Behind the scenes! What happens after a Grand Prix
Director of the FIM International Sustainability Commission
The flags are waved, the cheers ring out and the riders celebrate their success. A Grand Prix has come to an end and everyone is looking forward to the next race. Thousands of fans gather on the track to congratulate the champion. For the champion, there is laughter, bubbly and the flashing of the cameras, and everyone is partying!
Putting together a Grand Prix involves long journeys, administrative and bureaucratic red tape, experience, hard work, sleepless nights so that every little detail is taken care of and everything is exactly as it should be on race day. Inside the Paddock there is a sort of microcosm, a community of riders, families, mechanics, support staff, cooks, stewards, drivers, doctors, journalists, engineers, officials, organisers and promoters, all living together during the 19 events all over the world.
Like any human activity, organising these events carries a risk of leaving an environmental footprint. Major events like World Cups concerts, mass rallies, cultural celebrations etc. carry an even greater risk unless they are planned and implemented carefully. Motor sport is not exempt from leaving a footprint, but without a doubt, our sport and its values are capable of leaving a positive imprint too and of influencing fans and communities.
Empirically, we know that sport, in this case MotoGP, is capable of generating a considerable impact on society and the local economy; it translates into sources of jobs, entertainment, hotel occupation, tax revenues, etc. But apart from the economic aspects of sustainability, sport is capable of generating programmes through shared values that involve different stakeholder groups and create a social impact that embraces local communities, International Federations, government bodies, organisers, the press, local governments, riders, promoters and many more.
It is no coincidence that, since last year, the Fédération Internationale de Motocyclisme (FIM) has been celebrating the 25th anniversary of its Ride Green Programme that coincides with the 25th Anniversary of MotoGP. For all these years, the programme has been rolled out in all motorcycling disciplines through actions that include the implementation of an Environmental Code, education for environmental and sports officials and issuing guidelines on how to organise sustainable events.
Inside the MotoGP world too, major campaigns have been implemented to raise awareness among fans on topical themes linked to the critical state of the planet, such as the life-threatening presence of plastics in the Ocean. Last year, the Team Sky launched a campaign on a huge scale. And like the Team Yamaha Movistar with its programme for continual improvement and sustainability, Honda Repsol too has its own outstanding sustainability programme. These are just a few examples among many.
Since 2012, MotoGP rider Marc Márquez has been a member of the FIM Ride Green Ambassadors’ Team. He has contributed actively to the programme’s activities, thereby helping to generate a positive impact among his faithful supporters and followers.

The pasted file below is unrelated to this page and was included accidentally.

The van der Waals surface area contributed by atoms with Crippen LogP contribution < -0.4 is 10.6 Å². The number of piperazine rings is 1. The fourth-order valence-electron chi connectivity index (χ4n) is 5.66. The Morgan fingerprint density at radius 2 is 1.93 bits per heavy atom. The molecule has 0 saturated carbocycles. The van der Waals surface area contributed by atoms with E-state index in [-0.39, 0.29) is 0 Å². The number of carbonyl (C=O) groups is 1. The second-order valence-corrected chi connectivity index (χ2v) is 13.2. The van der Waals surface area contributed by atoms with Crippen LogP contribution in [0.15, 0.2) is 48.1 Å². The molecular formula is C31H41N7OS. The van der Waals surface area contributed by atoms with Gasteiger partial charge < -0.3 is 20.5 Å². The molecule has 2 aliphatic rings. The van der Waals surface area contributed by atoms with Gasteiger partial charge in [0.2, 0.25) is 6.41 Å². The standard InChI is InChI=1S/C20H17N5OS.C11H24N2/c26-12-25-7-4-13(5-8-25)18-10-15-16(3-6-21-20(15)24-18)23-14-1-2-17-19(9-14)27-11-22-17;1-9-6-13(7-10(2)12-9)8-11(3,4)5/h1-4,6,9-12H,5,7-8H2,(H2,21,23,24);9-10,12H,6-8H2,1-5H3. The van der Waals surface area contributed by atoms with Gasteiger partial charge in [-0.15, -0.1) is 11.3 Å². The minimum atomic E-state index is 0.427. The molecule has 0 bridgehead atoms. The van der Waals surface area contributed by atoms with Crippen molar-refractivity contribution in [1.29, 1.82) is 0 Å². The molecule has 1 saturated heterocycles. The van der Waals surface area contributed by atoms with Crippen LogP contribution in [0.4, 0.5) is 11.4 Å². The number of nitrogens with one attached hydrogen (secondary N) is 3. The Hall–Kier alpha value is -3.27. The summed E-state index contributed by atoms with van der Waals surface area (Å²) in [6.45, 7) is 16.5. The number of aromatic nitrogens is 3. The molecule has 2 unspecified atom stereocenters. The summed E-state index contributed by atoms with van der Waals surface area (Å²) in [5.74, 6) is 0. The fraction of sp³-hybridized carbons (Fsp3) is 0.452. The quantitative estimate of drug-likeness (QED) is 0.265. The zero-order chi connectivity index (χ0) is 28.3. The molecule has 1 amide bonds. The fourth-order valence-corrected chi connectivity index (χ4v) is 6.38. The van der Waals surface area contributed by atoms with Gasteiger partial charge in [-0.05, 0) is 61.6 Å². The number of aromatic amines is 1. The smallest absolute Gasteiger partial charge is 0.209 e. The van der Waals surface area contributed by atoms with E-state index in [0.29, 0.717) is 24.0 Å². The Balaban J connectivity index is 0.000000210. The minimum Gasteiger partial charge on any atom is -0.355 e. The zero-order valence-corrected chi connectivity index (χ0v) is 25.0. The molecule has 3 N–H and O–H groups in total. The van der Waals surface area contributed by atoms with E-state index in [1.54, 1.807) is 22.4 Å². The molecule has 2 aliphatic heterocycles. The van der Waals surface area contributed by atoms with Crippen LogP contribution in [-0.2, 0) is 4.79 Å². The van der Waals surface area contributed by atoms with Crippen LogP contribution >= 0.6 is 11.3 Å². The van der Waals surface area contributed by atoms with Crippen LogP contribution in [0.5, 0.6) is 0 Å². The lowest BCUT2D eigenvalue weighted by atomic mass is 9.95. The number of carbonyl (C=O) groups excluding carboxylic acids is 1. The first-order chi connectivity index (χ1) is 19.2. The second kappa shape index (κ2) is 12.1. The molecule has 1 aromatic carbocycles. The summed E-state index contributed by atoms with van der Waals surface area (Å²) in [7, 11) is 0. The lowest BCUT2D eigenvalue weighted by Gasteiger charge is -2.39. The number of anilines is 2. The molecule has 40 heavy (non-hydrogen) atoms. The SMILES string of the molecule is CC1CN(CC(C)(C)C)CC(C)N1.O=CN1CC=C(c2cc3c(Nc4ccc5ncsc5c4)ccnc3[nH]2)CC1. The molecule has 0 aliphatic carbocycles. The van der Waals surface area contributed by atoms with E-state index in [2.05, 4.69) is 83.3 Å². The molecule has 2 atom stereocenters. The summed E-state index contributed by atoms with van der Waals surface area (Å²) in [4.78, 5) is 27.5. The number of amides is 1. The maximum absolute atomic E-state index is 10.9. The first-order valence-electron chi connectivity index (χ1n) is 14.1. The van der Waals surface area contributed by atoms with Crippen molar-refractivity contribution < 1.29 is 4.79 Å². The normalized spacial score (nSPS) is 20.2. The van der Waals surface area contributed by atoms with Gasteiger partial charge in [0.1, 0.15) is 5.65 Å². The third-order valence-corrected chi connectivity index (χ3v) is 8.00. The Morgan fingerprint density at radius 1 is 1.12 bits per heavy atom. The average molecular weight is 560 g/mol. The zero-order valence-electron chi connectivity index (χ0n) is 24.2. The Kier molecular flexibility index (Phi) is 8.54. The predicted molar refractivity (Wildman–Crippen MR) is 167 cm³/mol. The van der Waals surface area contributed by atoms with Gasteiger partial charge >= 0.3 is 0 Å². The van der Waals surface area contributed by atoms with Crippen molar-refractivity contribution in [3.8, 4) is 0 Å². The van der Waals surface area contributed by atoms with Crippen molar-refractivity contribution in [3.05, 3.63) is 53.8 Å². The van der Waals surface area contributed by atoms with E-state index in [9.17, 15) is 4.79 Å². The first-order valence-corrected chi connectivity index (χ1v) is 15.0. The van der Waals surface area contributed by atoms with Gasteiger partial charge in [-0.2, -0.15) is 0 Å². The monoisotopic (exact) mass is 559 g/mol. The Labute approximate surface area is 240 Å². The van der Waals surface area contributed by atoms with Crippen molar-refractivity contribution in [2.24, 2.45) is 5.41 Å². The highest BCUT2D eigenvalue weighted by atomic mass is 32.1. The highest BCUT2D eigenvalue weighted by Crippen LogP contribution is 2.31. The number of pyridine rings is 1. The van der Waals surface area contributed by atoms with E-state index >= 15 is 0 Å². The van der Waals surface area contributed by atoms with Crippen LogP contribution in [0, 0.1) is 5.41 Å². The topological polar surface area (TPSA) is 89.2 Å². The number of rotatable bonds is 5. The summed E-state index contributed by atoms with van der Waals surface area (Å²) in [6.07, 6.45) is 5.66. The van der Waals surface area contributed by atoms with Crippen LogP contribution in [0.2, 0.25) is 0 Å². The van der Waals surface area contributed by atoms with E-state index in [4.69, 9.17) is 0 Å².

Within DORNA, efforts have been focused on reducing the CO2 emissions of the events by investing in more energy-efficient trucks to transport materials for example. In 2019, the first Championship for electric motorcycles will be rolled out, taking into account sustainable energy sources and other environmental aspects.
The KISS (Keep it Shiny and Sustainable) programme is another example of a programme that generates shared values. This programme is coordinated from the FIM and involves different stakeholders. To date, it has been organised at the Circuits of Mugello, Barcelona, Motorland Aragón, Misano and Valencia, as well as in other motorcycling disciplines. Among other things, the KiSS programme promotes values directed towards environmental education for spectators, proper management and subsequent processing of waste, social inclusivity, reduction of carbon emissions through promotion and supply of sustainable transport and car sharing, rational use of resources, support for international campaigns such as the Stop Food Waste campaign promoted by the United Nations, and many more.
Key facts about food waste that everyone should know!
-Approximately one third of the food produced in the world for human consumption every year – approximately 1.3 million tonnes – are wasted or thrown away.
-At retail level, large quantities of food are thrown away because of quality standards based on appearance.
-The food currently wasted or thrown away in Latin America could feed 300 million people.
-The food that is currently thrown away in Europe could feed 200 million people.
- if only one quarter of the food that is currently thrown away worldwide could be saved, it would be enough to feed 870 million starving people in the world.
Recently, during the two latest events in the Championship, in the framework of the KiSS programme, surplus unused food has been collected from the Teams’ Hospitality Units and the MotoGP Village and donated to Social Assistance Centres in local communities.
The table below shows the total number of portions of food collected at the MotoGP events
* Portions of food ** Kilograms of dry food
The food is collected by staff authorised by the circuits with the help of humanitarian associations and local volunteers.
This is just a glimpse of the impact that these events can have on the local community. In the future, we hope to expand these actions and encourage more of this type of activity for the benefit of local communities.